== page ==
In one study, continuous ECGs performed on a series of healthy dogs showed marked sinus arrhythmia with associated long sinus pauses (5-7 s in some dogs) in both brachycephalic and non-brachycephalic breeds during sleep. Intermittent ventricular premature complexes were also noted. Twenty-four hour ECG monitoring has proved useful for monitoring the progress and response to therapy in German shepherds with an inherited form of ventricular ectopy which may result in sudden death between 4 and 8 months of age.
The ECG and the cardiac cycle
The phases of the cardiac action potential are the result of sequential changes in cell membrane ion permeability and movement of ions into and out of the myocardial cells. Each phase of the cardiac cycle corresponds to a specific segment on the ECG trace. The P wave represents atrial depolarization; the right atrium contracts fractionally before the left atrium. Enlargement of the atria, particularly the left atrium, accentuates this asynchrony and results in widening and notching of the P wave. The QRS complex represents ventricular depolarization and the T wave ventricular repolarization. The first negative deflection on lead II is the Q wave which is produced by discharge of the middle and apical portions of the ventricular system. Depolarization of the left and right ventricular free walls produces the R wave (under normal circumstances, the R wave represents depolarization of the left ventricle which is thicker; the deflection produced by the thinner right ventricle is essentially cancelled out). The R wave is the first positive deflection of the QRS complex on lead II. The S wave is the negative deflection which terminates the R wave; it is often difficult to define accurately and does not consistently appear on every ECG. The P-R interval represents the delay in conduction of the sinoatrial impulse through the atrioventricular node.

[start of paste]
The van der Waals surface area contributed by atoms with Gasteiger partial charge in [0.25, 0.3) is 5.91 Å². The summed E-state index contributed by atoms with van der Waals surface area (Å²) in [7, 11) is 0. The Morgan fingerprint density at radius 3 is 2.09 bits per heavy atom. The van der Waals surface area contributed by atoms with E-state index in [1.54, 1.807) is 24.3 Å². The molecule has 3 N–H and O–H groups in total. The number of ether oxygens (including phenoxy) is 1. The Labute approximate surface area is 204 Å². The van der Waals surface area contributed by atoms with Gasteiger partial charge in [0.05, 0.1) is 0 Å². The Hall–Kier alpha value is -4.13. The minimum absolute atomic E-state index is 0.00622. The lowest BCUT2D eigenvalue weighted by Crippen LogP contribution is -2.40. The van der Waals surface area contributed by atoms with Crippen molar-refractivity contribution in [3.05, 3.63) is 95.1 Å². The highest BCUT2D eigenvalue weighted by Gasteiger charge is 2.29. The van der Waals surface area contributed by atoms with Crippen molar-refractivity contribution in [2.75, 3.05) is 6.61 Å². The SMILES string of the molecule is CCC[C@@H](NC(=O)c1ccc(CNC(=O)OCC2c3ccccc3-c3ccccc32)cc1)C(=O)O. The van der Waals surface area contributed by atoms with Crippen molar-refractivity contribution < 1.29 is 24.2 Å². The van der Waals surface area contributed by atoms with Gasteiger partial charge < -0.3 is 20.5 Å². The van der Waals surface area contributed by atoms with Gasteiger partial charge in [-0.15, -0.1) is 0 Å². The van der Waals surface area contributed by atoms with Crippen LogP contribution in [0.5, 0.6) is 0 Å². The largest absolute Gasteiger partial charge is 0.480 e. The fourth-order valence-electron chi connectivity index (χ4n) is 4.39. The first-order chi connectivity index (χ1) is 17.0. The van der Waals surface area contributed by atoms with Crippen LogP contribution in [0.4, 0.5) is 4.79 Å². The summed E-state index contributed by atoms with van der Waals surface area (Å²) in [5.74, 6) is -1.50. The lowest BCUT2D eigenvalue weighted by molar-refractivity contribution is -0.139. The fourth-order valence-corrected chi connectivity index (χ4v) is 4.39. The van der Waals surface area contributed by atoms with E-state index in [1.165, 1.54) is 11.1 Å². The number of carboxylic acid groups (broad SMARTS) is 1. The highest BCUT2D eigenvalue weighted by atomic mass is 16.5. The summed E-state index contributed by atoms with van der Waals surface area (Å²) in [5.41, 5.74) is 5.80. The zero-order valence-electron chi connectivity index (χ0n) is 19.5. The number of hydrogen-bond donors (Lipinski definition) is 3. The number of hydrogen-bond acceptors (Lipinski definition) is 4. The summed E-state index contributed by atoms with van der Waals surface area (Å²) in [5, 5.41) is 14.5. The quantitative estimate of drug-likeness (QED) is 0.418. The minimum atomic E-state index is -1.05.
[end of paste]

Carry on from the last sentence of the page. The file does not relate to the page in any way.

Basic principles of ECG interpretation
Normal ECG parameters, the criteria used for documenting chamber enlargement, and the electrocardiographic features of the more common arrhythmias are given in Tables. ECG abnormalities should always be interpreted in conjunction with the radiographic findings. An ECG docs not differentiate between dilatation and hypertrophy.
The following questions should be answered before the ECG is analysed in detail.
- Is there a P wave for every QRS complex?
- Is the relationship of the P waves to QRS complexes constant? Slight differences in the duration of the P-R interval due to variation in vagal tone are acceptable, but should not exceed 0.01-0.02 s.
- Are all the P waves and QRS complexes similar? Altered configuration may indicate an ectopic focus or an abnormal (blocked) conduction pathway.
Ectopic impulses caused by foci of abnormal electrical discharge may originate outside the sinoatrial (sinoatrial) node in the atria, atrioventricular junctional tissue (atrioventricular node) or ventricles. Supra ventricular ectopic impulses result in normal or near normal QRS complexes and altered or absent P waves. Ventricular ectopic impulses result in distorted, often biphasic QRS complexes which are wider than normal and are not associated with a P wave.